Cognition, Development, Spatial, Memory
Nora S. Newcombe, Ph.D. , is a Laura H. Carnell Professor of Psychology at Temple University. Dr. Newcombe was educated at Antioch College, where she graduated with a major in psychology in 1972 and at Harvard University, where she received her Ph.D. in Psychology and Social Relations in 1976. She taught previously at Penn State University. Dr. Newcombe currently serves as President of the International Mind Brain Education Society (IMBES), as Past President of the Federation of Associations in Brain and Behavioral Sciences (FABBS), as Editor of Psychological Science in the Public Interest and as Associate Editor of Cognitive Research: Principles and Implications. Honors include the Distinguished Scientific Contributions Award from the Society for Research in Child Development, the William James Fellow Award from APS, the Howard Crosby Warren Medal from the Society of Experimental Psychologists, the George Miller Award and the G. Stanley Hall Awards from APA, the Award for Distinguished Service to Psychological Science, also from APA, and the Women in Cognitive Science Mentor Award.
She is a fellow of four divisions of the American Psychological Association (General, Experimental, Developmental, and Psychology of Women), of the Association for Psychological Science, and of the American Association for the Advancement of Science, and has been a Visiting Professor at the University of Pennsylvania, Princeton, the Wissenschaftskolleg in Berlin and the University of Otago. She is a member of the American Academy of Arts and Sciences and the Society of Experimental Psychologists. She served as the PI of the Spatial Intelligence and Learning Center (SILC) from 2006-2018, headquartered at Temple and involving Northwestern, the University of Chicago and the University of Pennsylvania as primary partners.
- Temple Infant and Child Lab (TICL)
- Research in Spatial Cognition Lab (RISC)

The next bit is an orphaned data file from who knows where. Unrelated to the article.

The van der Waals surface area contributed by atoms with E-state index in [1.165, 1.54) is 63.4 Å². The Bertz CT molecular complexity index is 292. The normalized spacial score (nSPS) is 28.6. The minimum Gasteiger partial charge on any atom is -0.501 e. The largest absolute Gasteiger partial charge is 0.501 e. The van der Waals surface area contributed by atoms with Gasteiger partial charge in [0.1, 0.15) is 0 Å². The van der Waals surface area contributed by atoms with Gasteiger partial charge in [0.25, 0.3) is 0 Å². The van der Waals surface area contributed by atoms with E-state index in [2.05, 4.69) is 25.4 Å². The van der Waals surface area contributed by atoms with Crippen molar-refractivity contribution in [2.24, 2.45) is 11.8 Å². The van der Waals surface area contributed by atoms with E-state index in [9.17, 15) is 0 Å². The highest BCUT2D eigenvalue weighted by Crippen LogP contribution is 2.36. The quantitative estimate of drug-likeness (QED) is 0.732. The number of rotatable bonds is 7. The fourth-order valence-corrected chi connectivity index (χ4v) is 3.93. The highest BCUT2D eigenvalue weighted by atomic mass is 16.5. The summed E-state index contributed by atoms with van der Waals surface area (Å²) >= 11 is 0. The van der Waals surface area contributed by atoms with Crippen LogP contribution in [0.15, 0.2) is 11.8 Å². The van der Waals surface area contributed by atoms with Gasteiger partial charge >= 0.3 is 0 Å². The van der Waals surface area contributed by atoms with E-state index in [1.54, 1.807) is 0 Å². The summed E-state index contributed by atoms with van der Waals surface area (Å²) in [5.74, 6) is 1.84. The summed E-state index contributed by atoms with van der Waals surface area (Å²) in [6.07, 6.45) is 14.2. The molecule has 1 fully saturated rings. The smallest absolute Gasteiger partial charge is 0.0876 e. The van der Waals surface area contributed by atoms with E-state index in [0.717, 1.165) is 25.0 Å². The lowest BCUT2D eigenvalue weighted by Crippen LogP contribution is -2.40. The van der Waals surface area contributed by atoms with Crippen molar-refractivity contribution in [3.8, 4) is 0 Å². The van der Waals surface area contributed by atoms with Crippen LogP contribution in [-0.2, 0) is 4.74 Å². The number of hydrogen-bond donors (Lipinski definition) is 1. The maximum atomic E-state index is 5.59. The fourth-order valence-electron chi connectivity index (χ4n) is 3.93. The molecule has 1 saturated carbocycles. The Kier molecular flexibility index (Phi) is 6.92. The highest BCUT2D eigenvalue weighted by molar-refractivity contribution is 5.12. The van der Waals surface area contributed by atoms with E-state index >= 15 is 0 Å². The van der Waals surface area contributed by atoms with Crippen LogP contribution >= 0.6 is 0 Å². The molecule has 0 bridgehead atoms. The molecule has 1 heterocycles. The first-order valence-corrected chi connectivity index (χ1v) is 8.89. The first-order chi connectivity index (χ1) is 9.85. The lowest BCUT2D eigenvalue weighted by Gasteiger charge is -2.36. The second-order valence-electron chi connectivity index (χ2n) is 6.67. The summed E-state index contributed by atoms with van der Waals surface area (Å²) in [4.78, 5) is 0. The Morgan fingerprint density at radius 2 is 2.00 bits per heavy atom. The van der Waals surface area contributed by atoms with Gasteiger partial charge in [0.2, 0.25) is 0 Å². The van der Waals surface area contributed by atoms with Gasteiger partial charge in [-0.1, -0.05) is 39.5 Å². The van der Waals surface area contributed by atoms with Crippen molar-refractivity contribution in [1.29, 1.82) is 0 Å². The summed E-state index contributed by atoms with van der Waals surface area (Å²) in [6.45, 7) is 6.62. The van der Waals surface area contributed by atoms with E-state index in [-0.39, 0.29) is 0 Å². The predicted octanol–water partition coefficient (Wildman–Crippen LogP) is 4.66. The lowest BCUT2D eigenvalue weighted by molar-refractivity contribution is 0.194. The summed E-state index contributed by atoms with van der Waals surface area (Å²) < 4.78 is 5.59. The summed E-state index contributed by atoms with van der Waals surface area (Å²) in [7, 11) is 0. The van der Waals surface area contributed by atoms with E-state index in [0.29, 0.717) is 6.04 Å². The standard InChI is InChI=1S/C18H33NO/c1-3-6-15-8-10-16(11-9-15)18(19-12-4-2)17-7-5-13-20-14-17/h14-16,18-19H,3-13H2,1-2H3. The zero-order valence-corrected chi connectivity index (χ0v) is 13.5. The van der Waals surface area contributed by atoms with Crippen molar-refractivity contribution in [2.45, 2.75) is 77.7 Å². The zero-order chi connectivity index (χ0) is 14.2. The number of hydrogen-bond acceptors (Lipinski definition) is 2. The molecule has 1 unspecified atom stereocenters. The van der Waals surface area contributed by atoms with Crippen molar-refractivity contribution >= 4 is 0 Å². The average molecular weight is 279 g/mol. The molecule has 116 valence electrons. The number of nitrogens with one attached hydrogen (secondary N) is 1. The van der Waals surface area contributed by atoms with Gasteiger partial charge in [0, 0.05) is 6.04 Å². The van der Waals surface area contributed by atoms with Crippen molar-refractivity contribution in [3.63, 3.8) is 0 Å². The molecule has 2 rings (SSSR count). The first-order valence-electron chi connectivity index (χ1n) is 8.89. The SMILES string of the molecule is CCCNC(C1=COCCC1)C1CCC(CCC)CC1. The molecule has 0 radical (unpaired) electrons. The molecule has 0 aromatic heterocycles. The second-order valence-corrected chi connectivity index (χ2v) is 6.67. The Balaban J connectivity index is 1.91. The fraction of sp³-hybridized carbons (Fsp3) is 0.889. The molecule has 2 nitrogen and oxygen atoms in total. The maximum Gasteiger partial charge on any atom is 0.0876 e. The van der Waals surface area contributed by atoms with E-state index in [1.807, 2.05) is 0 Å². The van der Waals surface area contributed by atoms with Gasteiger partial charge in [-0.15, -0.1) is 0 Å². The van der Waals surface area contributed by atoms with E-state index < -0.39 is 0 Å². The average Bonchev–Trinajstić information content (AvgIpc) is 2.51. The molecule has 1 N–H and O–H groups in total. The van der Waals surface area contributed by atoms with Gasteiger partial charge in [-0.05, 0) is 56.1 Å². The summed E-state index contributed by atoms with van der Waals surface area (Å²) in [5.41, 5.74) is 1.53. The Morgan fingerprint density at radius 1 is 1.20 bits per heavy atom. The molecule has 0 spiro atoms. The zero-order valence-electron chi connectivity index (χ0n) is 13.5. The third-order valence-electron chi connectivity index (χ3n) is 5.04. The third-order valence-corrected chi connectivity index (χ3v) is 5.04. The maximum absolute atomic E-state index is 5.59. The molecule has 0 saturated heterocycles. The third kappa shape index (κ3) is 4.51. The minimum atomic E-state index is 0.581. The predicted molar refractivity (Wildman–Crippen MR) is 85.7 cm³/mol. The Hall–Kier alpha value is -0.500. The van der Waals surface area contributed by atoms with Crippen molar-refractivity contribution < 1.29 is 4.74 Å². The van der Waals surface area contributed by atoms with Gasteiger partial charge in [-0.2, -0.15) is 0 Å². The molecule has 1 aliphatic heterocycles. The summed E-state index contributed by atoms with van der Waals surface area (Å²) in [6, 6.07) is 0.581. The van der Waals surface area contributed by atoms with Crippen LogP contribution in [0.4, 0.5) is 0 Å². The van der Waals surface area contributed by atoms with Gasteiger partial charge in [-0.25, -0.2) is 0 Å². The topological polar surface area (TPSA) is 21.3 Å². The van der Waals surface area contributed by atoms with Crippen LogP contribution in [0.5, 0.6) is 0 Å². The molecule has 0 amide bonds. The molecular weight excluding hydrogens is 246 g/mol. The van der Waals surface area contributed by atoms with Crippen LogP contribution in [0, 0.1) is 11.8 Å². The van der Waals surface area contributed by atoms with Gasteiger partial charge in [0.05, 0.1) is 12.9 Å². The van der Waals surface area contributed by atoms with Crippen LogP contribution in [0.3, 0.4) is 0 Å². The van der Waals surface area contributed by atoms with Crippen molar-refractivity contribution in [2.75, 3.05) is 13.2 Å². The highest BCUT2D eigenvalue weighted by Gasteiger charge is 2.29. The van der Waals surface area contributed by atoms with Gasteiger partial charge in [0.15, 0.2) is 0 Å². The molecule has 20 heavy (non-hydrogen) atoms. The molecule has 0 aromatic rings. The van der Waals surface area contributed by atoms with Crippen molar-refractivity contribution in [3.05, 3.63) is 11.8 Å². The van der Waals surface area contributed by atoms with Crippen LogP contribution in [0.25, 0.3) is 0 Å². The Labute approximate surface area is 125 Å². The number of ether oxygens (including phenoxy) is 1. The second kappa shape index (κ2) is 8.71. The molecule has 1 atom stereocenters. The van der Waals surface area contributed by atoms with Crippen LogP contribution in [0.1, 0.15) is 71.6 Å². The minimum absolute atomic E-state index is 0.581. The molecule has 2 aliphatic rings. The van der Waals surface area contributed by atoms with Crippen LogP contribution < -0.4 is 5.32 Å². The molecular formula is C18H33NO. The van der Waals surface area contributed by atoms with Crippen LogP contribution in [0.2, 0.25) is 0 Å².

- Temple Institute for Learning and Education Sciences (TILES)
- Begolli, K., Booth, J., Holmes, C. & Newcombe, N.S. (2020). How many apples make a quarter? The challenge of discrete proportional formats. Journal of Experimental Child Psychology, 191, Article 104774.
- Green, C.S. & Newcombe, N.S. (2020). Cognitive training: How evidence, controversies, and challenges inform education policy. Policy Insights from the Behavioral and Brain Sciences, 7, 80- 86.
- Ngo, C.T., Horner, A., Newcombe, N.S. & Olson, I.R. (2019). Development of holistic episodic recollection. Psychological Science, 30, 1696-1706.
- Nazareth, A., Huang, X., Voyer, D. & Newcombe, N.S. (2019). A meta-analysis of sex differences in human navigation skills. Psychonomic Bulletin & Review, 26, 1503-1528.
- Canada, K., Ngo, C.T., Newcombe, N.S., Geng, F., & Riggins, T. (2019). It’s all in the details: Relations between young children’s developing pattern separation abilities and hippocampal subfieldvolumes. Cerebral Cortex, 29, 3427-3433.
- Ngo, C.T., Newcombe, N.S. & Olson, I.R. (2019). Gain-loss framing enhances mnemonic discrimination in preschoolers. Child Development, 90, 1569-1778.
- Ngo, C.T., Lin, Y., Newcombe, N.S. & Olson, I.R. (2019). Building up and wearing down episodic memory: Mnemonic discrimination and relational binding. Journal of Experimental Psychology: General, 148, 1463-1479.
- Nazareth, A., Newcombe, N.S., Shipley, T.F., Velazquez, M. & Weisberg, S.M. (2019). Beyond small-scale spatial skills: Navigation skills and geoscience education. Cognitive Research: Principles and Implications, 4, doi:10.1186/s41235-019-0167-2
- Weisberg, S.M., Newcombe, N.S. & Chatterjee, A. (2019). Everyday taxi drivers: Do better navigators have larger hippocampi? Cortex, 115, 280-293.
- Newcombe, N.S. (2019). Navigation and the developing brain. Journal of Experimental Biology, 222: jeb186460.
- Verdine, B.N., Zimmerman, L., Foster, L., Marzouk, M.A., Golinkoff, R.M. Hirsh-Pasek, K. & Newcombe, N.S. (2019). Effects of geometric toy design on parent-child interactions and spatial language. Early Childhood Research Quarterly, 46, 126-141.
- Introductory Psychology
- Capstone Classes
- Graduate Seminars